Crystal morphology modification by the addition of tailor-made stereocontrolled poly(N-isopropyl acrylamide)
Research output: Contribution to journal › Journal article
The use of additives in crystallization of pharmaceuticals is known to influence the particulate properties critically affecting downstream processing and the final product performance. Desired functionality can be build into these materials, e.g. via optimized synthesis of a polymeric additive. One such additive is the thermosensitive polymer poly(N-isopropyl acrylamide) (PNIPAM). The use of PNIPAM as a crystallization additive provides a possibility to affect viscosity at separation temperatures and nucleation and growth rates at higher temperatures. In this study, novel PNIPAM derivatives consisting of both isotactic-rich and atactic blocks were used as additives in evaporative crystallization of a model compound, nitrofurantoin (NF). Special attention was paid to possible interactions between NF and PNIPAM and the aggregation state of PNIPAM as a function of temperature and solvent composition. Optical light microscopy and Raman and FTIR spectroscopy were used to investigate the structure of the NF crystals and possible interaction with PNIPAM. A drastic change in the growth mechanism of nitrofurantoin crystals as monohydrate form II (NFMH-II) was observed in the presence of PNIPAM; the morphology of crystals changed from needle to dendritic shape. Additionally, the amphiphilic nature of PNIPAM increased the solubility of nitrofurantoin in water. PNIPAMs with varying molecular weights and stereoregularities resulted in similar changes in the crystal habit of the drug regardless of whether the polymer was aggregated or not. However, with increased additive concentration slower nucleation and growth rates of the crystals were observed. Heating of the crystallization medium resulted in phase separation of the PNIPAM. The phase separation had an influence on the achieved crystal morphology resulting in fewer, visually larger and more irregular dendritic crystals. No proof of hydrogen bond formation between PNIPAM and NF was observed, and the suggested mechanism for the observed dendritic morphology is related to the steric hindrance phenomenon. PNIPAM can be used as a crystallization additive with an obvious effect on the growth of NF crystals.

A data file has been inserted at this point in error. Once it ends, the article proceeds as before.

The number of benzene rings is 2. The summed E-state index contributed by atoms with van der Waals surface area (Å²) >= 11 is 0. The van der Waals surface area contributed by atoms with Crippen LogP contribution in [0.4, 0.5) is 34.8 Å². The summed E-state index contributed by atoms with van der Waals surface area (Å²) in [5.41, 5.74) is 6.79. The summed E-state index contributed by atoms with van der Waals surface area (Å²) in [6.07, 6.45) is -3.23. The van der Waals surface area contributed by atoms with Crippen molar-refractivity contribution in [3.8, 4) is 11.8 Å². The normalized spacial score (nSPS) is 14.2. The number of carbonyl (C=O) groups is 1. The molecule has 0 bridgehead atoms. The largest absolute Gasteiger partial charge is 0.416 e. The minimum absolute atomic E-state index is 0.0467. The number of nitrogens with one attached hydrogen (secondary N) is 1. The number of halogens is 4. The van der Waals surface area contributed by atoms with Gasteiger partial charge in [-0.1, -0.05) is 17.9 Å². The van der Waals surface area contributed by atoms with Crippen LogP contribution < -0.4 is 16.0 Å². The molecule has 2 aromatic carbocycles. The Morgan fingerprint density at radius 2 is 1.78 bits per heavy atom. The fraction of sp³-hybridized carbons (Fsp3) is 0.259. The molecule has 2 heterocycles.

|Publication status||Published - 2012|